Auenbrugger’s method of percussion was to strike the chest wall directly with the extended fingertips. He found that the note produced was better if the shirt was tightly drawn across the chest (like the covering of a drum) or if the physician’s hand was covered with a leather glove. Today we lay one hand flat on the chest and strike the back of its middle finger with the tip of the middle finger of the other hand. This prodcues a better percussion note and makes it less uncomfortable for the patient compared to striking the chest directly with the fingertips.
After his publication the percussion technique was ignored for many years. Baron van Swieten, Professor of Medicine at Vienna University and Auenbruggers teacher, did not mention it in his 1764 treatise on fluid around the lungs in pulmonary tuberculosis and other contemporaries like Vogel confused it with the Hippocratic practice of succussion whereby the patient was shaken vigerously to detect the presence of fluid and air in the thorax. One favourable review appeared describing the discovery as “a torch that was designed to illumine the darkness in which diseases of the thorax had up to this time lain concealed".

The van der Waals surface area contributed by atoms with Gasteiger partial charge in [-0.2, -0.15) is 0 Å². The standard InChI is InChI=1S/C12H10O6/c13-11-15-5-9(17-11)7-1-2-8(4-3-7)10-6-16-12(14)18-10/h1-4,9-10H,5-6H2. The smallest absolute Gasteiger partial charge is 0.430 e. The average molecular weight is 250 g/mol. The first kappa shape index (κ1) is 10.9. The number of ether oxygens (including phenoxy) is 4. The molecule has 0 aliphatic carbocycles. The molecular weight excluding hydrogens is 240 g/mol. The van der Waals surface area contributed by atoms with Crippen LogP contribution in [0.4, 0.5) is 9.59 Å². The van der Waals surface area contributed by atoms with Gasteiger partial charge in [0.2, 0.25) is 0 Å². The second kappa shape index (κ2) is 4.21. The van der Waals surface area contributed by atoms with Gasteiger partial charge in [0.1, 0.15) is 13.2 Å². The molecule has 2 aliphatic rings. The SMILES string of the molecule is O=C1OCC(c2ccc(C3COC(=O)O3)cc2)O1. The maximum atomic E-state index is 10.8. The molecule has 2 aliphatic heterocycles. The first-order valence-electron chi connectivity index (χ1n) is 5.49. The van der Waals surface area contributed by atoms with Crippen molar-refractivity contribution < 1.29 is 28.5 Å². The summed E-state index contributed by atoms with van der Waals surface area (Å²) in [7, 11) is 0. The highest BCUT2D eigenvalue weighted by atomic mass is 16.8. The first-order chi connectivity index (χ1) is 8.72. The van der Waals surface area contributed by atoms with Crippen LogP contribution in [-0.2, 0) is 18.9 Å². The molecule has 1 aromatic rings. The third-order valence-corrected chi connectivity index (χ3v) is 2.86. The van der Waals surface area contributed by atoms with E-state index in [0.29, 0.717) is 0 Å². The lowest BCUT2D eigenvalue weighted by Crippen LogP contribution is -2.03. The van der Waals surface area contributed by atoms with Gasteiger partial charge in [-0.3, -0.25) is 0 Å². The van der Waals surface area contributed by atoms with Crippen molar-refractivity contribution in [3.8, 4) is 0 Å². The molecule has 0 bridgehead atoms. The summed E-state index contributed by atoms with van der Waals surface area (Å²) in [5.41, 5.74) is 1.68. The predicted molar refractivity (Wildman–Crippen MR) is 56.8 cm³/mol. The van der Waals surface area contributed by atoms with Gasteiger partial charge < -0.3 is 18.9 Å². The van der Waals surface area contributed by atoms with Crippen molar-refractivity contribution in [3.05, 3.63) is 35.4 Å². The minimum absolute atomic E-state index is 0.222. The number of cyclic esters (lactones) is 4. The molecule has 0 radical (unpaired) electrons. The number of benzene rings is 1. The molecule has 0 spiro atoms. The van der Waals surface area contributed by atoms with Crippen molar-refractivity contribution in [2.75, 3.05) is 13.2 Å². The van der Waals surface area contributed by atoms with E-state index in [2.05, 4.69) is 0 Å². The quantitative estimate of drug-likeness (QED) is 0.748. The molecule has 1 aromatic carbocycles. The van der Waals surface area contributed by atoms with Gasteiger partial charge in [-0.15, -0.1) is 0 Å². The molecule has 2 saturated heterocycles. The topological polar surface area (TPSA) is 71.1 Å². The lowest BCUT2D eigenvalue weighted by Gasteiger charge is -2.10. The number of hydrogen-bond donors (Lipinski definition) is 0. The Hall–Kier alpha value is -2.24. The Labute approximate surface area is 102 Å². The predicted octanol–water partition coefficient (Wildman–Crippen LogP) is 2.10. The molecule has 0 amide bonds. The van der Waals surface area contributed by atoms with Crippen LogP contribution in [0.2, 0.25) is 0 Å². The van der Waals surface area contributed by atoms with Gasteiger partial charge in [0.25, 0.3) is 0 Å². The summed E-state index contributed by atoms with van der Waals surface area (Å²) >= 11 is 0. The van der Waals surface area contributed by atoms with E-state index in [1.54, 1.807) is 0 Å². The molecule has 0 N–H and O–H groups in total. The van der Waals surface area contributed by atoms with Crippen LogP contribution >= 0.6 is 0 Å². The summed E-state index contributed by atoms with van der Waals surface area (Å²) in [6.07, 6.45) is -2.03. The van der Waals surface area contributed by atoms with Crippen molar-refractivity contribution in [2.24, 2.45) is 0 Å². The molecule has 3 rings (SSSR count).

The poor reception of his book and being dismissed from the Spanish Military Hospital did not seem to harm Auenbrugger's his career prospects. Private practice prospered and he was popular at the Court of Vienna where he was enobled by the Emperor Joseph II with the title “Edler von Auenbrugger". He was also an accomplished musician and at the Emperor’s request wrote the libretto for a comic opera, Der Rauchfangskehrer (The Chimney Sweep) for the court composer Salieri.
Percussion remained hidden until 1808 when Jean Nicholas Corvisart, the personal physician to Napoleon, translated Auenbrugger's work from Latin into French and then the technique rapidly came to world-wide attention and use. Today percussion remains a basic clinical skill learnt by all medical students and practised by doctors on a daily basis.